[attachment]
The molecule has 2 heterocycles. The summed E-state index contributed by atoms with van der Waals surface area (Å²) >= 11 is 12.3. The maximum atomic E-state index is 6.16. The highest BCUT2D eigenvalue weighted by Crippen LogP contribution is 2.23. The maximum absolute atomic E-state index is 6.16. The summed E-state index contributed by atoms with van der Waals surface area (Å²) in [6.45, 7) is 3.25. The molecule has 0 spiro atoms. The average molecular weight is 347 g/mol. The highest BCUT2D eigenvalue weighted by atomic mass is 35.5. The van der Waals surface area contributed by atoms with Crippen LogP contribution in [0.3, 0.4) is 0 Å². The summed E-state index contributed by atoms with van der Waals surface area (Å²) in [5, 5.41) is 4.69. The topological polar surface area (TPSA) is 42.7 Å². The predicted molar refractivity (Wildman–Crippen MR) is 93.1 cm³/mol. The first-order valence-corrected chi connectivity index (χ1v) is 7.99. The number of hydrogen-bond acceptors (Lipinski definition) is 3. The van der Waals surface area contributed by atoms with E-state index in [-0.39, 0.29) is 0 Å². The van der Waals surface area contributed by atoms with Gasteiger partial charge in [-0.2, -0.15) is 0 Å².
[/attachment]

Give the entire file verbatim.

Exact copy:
The molecule has 2 heterocycles. The summed E-state index contributed by atoms with van der Waals surface area (Å²) >= 11 is 12.3. The maximum atomic E-state index is 6.16. The highest BCUT2D eigenvalue weighted by Crippen LogP contribution is 2.23. The maximum absolute atomic E-state index is 6.16. The summed E-state index contributed by atoms with van der Waals surface area (Å²) in [6.45, 7) is 3.25. The molecule has 0 spiro atoms. The average molecular weight is 347 g/mol. The highest BCUT2D eigenvalue weighted by atomic mass is 35.5. The van der Waals surface area contributed by atoms with Crippen LogP contribution in [0.3, 0.4) is 0 Å². The summed E-state index contributed by atoms with van der Waals surface area (Å²) in [5, 5.41) is 4.69. The topological polar surface area (TPSA) is 42.7 Å². The predicted molar refractivity (Wildman–Crippen MR) is 93.1 cm³/mol. The first-order valence-corrected chi connectivity index (χ1v) is 7.99. The number of hydrogen-bond acceptors (Lipinski definition) is 3. The van der Waals surface area contributed by atoms with E-state index in [-0.39, 0.29) is 0 Å². The van der Waals surface area contributed by atoms with Gasteiger partial charge in [-0.2, -0.15) is 0 Å².